Heather Gallagher is a documentary photographer often behind the photos you see here on Love Child. One of the first conversations we had when we met during a shoot was about breastfeeding. I was new to the breastfeeding game and she was more than willing to share some advice. It was during this time, nearly two years ago, that she mentioned she was still breastfeeding her son who was 2 at the time. Fast forward two years to 2018, my breastfeeding journey ended at 13 months (about to start round 2 with new baby next month) but Heather has continued her journey, allowing it to slow and eventually stop when her four year old son is ready to self-wean. While extended breastfeeding is normal in so many other countries, it is met with differing views here in the US. Like everything having to do with breastfeeding, we continue our fight to normalize it and accept that the journey is different for every family. Heather stopped by to share her experience with extended breastfeeding, the benefits she has noticed, and how she plans to allow her son to self-wean, today on Love Child. Photography by Kayla Gonzales of Austin Birth Photos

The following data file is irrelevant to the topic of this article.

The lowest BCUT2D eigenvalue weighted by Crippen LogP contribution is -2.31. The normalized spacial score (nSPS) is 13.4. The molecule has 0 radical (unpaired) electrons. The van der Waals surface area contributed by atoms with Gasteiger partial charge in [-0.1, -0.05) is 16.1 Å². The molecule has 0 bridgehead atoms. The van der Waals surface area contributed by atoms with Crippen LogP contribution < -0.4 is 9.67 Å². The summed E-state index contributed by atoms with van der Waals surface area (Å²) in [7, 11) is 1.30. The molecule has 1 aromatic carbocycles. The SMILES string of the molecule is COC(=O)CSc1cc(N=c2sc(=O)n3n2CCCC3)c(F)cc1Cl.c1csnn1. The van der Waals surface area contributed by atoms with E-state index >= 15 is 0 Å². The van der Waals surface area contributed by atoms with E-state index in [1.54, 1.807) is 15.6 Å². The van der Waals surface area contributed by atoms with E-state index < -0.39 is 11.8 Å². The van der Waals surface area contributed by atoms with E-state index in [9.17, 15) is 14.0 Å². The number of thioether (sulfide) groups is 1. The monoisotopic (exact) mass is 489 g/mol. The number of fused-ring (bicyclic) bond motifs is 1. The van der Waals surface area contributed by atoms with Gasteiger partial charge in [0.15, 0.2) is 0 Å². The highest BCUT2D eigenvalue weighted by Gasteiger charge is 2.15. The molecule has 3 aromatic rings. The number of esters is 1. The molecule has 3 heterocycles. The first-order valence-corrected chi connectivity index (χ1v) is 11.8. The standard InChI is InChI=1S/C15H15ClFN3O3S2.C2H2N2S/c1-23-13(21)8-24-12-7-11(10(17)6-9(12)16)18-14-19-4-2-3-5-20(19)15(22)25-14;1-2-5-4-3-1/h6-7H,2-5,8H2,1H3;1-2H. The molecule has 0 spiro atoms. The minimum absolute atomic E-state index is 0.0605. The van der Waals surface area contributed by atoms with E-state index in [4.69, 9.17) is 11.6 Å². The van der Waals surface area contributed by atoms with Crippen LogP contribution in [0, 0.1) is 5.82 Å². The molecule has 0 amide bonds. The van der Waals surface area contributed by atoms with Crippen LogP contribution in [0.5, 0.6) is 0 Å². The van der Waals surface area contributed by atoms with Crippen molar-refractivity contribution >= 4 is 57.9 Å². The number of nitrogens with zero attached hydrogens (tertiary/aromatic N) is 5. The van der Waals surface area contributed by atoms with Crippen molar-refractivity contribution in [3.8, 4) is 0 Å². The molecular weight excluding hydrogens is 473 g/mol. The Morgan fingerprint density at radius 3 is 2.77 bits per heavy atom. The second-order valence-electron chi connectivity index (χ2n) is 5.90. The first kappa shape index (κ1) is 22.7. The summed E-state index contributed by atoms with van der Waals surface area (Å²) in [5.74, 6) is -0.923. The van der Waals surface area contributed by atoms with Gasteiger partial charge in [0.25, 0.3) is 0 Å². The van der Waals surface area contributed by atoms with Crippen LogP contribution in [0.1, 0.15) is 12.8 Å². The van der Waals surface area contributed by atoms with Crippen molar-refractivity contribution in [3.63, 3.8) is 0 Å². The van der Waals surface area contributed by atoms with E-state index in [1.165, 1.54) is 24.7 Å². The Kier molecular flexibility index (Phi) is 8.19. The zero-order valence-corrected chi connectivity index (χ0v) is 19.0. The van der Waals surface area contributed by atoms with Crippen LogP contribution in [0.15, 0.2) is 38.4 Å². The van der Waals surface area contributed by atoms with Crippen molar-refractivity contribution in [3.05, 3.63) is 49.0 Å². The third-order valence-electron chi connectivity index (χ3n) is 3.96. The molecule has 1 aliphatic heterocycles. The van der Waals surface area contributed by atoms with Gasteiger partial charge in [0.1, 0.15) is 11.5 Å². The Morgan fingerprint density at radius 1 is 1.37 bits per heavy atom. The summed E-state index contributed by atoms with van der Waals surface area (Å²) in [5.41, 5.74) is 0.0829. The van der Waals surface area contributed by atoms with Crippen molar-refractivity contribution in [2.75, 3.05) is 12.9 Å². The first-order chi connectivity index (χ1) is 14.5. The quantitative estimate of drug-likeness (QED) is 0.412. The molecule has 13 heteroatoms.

Tell us a little about yourself and family.
My husband, Tim and I have been together for 11 years, married for just under 9. We moved to Austin in 2011 from NYC where we met and together we have a four year old son, Lee (short for Levon). We both own and run our own businesses that focus on community, St Elmo Brewing Company and Heather Gallagher Photography.
Did breastfeeding come easy for you?
Did you ever feel the need to hide your choice to practice extended breastfeeding from your family or friends?
Have you faced any criticism for your choice to continue breastfeeding beyond infancy/toddlerhood?
Critics say there is potential for “emotional dependency”. Have you witnessed this with your child?
Were there points in your breastfeeding journey that you or your son began to wean?
How often do you breastfeed your son?
Let’s talk about your supply. How much milk do you think you still produce? Has it always been consistent?
What benefits have you seen from extended breastfeeding?
When and how do you plan to wean?
We’re letting nature take its course. He’s showing less and less interest and my supply is dwindling. It’s classic supply and demand. I can feel this chapter coming to a close and as much as I’ve had my moments of wanting it to be over, now that I know it is soon coming to an actual end, it’s bittersweet.